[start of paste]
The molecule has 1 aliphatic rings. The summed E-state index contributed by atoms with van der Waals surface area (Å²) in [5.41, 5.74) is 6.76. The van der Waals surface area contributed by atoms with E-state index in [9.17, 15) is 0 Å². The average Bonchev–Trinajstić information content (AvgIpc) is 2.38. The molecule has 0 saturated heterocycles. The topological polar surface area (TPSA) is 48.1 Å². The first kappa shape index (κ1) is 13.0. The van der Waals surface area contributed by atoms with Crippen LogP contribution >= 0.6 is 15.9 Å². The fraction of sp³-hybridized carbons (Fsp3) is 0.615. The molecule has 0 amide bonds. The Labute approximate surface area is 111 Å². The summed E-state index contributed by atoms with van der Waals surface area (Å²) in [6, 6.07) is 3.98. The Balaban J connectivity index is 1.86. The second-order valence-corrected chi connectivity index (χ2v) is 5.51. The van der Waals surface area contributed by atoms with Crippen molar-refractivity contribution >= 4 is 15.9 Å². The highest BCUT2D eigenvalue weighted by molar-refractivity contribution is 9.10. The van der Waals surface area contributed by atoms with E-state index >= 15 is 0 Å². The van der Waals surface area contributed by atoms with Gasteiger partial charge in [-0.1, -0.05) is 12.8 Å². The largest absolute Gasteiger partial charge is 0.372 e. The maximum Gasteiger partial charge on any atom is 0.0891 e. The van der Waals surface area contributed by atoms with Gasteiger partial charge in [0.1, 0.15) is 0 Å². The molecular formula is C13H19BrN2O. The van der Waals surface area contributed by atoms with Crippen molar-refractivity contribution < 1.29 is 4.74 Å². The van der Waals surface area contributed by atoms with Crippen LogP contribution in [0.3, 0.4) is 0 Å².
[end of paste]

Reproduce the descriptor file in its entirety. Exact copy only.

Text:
The molecule has 1 aliphatic rings. The summed E-state index contributed by atoms with van der Waals surface area (Å²) in [5.41, 5.74) is 6.76. The van der Waals surface area contributed by atoms with E-state index in [9.17, 15) is 0 Å². The average Bonchev–Trinajstić information content (AvgIpc) is 2.38. The molecule has 0 saturated heterocycles. The topological polar surface area (TPSA) is 48.1 Å². The first kappa shape index (κ1) is 13.0. The van der Waals surface area contributed by atoms with Crippen LogP contribution >= 0.6 is 15.9 Å². The fraction of sp³-hybridized carbons (Fsp3) is 0.615. The molecule has 0 amide bonds. The Labute approximate surface area is 111 Å². The summed E-state index contributed by atoms with van der Waals surface area (Å²) in [6, 6.07) is 3.98. The Balaban J connectivity index is 1.86. The second-order valence-corrected chi connectivity index (χ2v) is 5.51. The van der Waals surface area contributed by atoms with Crippen molar-refractivity contribution >= 4 is 15.9 Å². The highest BCUT2D eigenvalue weighted by molar-refractivity contribution is 9.10. The van der Waals surface area contributed by atoms with E-state index >= 15 is 0 Å². The van der Waals surface area contributed by atoms with Gasteiger partial charge in [-0.1, -0.05) is 12.8 Å². The largest absolute Gasteiger partial charge is 0.372 e. The maximum Gasteiger partial charge on any atom is 0.0891 e. The van der Waals surface area contributed by atoms with Gasteiger partial charge in [0.1, 0.15) is 0 Å². The molecular formula is C13H19BrN2O. The van der Waals surface area contributed by atoms with Crippen molar-refractivity contribution < 1.29 is 4.74 Å². The van der Waals surface area contributed by atoms with Crippen LogP contribution in [0.3, 0.4) is 0 Å².